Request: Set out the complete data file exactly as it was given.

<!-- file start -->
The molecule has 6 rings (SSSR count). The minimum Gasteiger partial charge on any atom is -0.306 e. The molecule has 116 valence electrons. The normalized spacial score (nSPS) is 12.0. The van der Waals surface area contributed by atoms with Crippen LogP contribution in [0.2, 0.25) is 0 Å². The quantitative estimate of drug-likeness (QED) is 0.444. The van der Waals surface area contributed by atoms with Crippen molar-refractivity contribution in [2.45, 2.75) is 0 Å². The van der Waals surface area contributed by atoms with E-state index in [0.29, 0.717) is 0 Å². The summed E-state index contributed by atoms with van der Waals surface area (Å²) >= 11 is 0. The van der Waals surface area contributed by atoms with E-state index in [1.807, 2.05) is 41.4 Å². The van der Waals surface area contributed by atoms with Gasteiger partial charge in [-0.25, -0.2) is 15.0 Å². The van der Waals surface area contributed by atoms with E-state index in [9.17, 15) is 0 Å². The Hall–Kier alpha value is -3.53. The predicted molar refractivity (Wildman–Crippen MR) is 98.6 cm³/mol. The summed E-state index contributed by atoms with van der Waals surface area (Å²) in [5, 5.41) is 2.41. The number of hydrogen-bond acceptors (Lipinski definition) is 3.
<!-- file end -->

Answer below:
The molecule has 6 rings (SSSR count). The minimum Gasteiger partial charge on any atom is -0.306 e. The molecule has 116 valence electrons. The normalized spacial score (nSPS) is 12.0. The van der Waals surface area contributed by atoms with Crippen LogP contribution in [0.2, 0.25) is 0 Å². The quantitative estimate of drug-likeness (QED) is 0.444. The van der Waals surface area contributed by atoms with Crippen molar-refractivity contribution in [2.45, 2.75) is 0 Å². The van der Waals surface area contributed by atoms with E-state index in [0.29, 0.717) is 0 Å². The summed E-state index contributed by atoms with van der Waals surface area (Å²) >= 11 is 0. The van der Waals surface area contributed by atoms with E-state index in [1.807, 2.05) is 41.4 Å². The van der Waals surface area contributed by atoms with Gasteiger partial charge in [-0.25, -0.2) is 15.0 Å². The van der Waals surface area contributed by atoms with E-state index in [9.17, 15) is 0 Å². The Hall–Kier alpha value is -3.53. The predicted molar refractivity (Wildman–Crippen MR) is 98.6 cm³/mol. The summed E-state index contributed by atoms with van der Waals surface area (Å²) in [5, 5.41) is 2.41. The number of hydrogen-bond acceptors (Lipinski definition) is 3.